Main image for S. Perl Egendorf profile
At Pace University, S. Perl Egendorf studies urban soils and helped develop New York City’s Clean Soil Bank. (Courtesy of S. Perl Egendorf)

Editor’s Note: S. Perl Egendorf is a winner of The Story Exchange’s 2023 Women In Science Incentive Prize.

S. Perl Egendorf has spent the morning in frantic meetings, fighting funding cuts to New York City’s compost project. All community composting will be cut – a “disastrous” decision, Egendorf explains. 

Many of the compost project sites provide direct services to low-income neighborhoods and people of color, supporting school and community gardens, and tree planting, and Egendorf has been instrumental in facilitating the initiatives.

Egendorf is an assistant professor of environmental studies and science at Pace University, and studies urban soils – particularly those in New York City, Egendorf’s hometown, and their intersections with food and climate justice.

Egendorf, who uses they/them pronouns, loves soil. “It’s the interface between the living and the non-living world,” they explain.It’s really necessary to support justice, especially in cities where so many of us grow up feeling like nature exists somewhere else.” Soil’s functions in city ecosystems are impressive, from filtering water to reducing stormwater impacts to supporting green spaces.

But there’s a darker side to soil; it can hold and store dangerous contaminants, such as arsenic or lead. It’s an environmental justice issue as minorities are disproportionately exposed to those materials. That’s why Egendorf helped develop New York City’s Clean Soil Bank, which transfers clean native soil from deep construction sites to community projects like gardens.  

And it’s the driving force behind Egendorf’s next project: a mobile soil lab.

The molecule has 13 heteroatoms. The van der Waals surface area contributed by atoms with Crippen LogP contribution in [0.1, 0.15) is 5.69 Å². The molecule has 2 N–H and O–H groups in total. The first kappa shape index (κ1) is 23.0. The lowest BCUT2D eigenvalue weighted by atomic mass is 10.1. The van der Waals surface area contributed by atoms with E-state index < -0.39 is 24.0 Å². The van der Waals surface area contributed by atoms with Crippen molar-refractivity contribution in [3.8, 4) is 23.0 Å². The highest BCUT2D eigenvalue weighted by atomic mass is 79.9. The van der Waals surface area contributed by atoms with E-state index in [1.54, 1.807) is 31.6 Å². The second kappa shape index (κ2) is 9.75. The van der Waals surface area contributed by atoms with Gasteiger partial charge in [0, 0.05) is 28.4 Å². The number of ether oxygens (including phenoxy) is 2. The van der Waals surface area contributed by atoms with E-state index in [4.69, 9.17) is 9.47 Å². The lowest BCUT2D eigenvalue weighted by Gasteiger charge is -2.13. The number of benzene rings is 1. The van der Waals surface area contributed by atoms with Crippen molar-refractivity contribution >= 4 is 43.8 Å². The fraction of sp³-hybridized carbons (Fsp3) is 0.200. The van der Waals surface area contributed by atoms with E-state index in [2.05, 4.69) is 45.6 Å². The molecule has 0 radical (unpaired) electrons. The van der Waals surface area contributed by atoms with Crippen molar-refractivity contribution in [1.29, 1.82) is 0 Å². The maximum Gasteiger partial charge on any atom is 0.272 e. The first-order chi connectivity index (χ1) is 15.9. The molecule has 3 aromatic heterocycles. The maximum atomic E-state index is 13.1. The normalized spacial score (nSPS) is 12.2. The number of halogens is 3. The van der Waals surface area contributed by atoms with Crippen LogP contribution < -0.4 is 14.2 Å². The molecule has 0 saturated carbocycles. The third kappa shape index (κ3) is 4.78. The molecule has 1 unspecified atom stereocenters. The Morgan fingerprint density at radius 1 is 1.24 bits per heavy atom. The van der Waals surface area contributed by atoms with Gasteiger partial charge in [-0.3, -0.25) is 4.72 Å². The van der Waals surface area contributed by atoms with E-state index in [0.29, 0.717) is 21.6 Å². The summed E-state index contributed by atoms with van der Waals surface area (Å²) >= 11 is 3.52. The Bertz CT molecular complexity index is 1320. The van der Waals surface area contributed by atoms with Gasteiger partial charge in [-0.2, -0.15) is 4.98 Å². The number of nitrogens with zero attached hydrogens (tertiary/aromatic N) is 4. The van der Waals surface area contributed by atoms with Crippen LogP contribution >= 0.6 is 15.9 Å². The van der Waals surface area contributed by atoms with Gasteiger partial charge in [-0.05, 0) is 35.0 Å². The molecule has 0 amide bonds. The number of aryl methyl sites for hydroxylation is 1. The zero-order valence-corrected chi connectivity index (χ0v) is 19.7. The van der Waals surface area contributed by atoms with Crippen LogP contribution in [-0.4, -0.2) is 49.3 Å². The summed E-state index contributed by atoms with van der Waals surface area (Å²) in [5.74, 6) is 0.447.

Egendorf is raising funds to build a solar-powered truck that can sample and process urban soils then transport them to a lab, while also sharing STEM skills with residents – youths and elders alike. The aim is to bring science into New York’s most vulnerable communities, which often lack access to nature and unfairly suffer the impacts of climate change. For example, neighborhoods with a higher number of Black residents are hotter than other areas due to the urban heat island effect – which can be mitigated by having more open space and green areas.

Egendorf currently works with numerous communities around the city to develop personalized projects for their neighborhoods. Egendorf studies the health of the soil, which compost works best for that neighborhood, and teaches individuals how to grow food from compost. “Each project I do varies based on who’s involved and what their interests are,” Egendorf explains. “And we share knowledge with each other.”

Egendorf also teaches lab skills – how to take soil samples and test them for contaminants – and has seen the impact that hands-on work makes for young people of color. Black and Hispanic people are vastly underrepresented in STEM professions, due to poor education opportunities, few role models and a lack of encouragement to pursue these subjects. But Egendorf has witnessed seeing youths connecting with the soil – as well as the science. “My goal is to show people how meaningful and exciting science is and support them in choosing this path if they choose it,” they say.

In the future, a mobile lab could help Egendorf more easily reach communities spread across the city’s boroughs. The distance between the neighborhoods was an impetus for it. “For one soil project we were in Queens, and the labs I worked in were in Brooklyn,” they remember. “It was almost impossible for anyone to come.”

Meanwhile, Egendorf says the payoff in the projects is watching youths connect with the soil that Egendorf so loves. “You see these smiles on kids’ faces, because they’re munching away on a giant leaf that they grew, they dug their hands in the dirt and connected with the compost. It’s so exciting to watch.” ◼️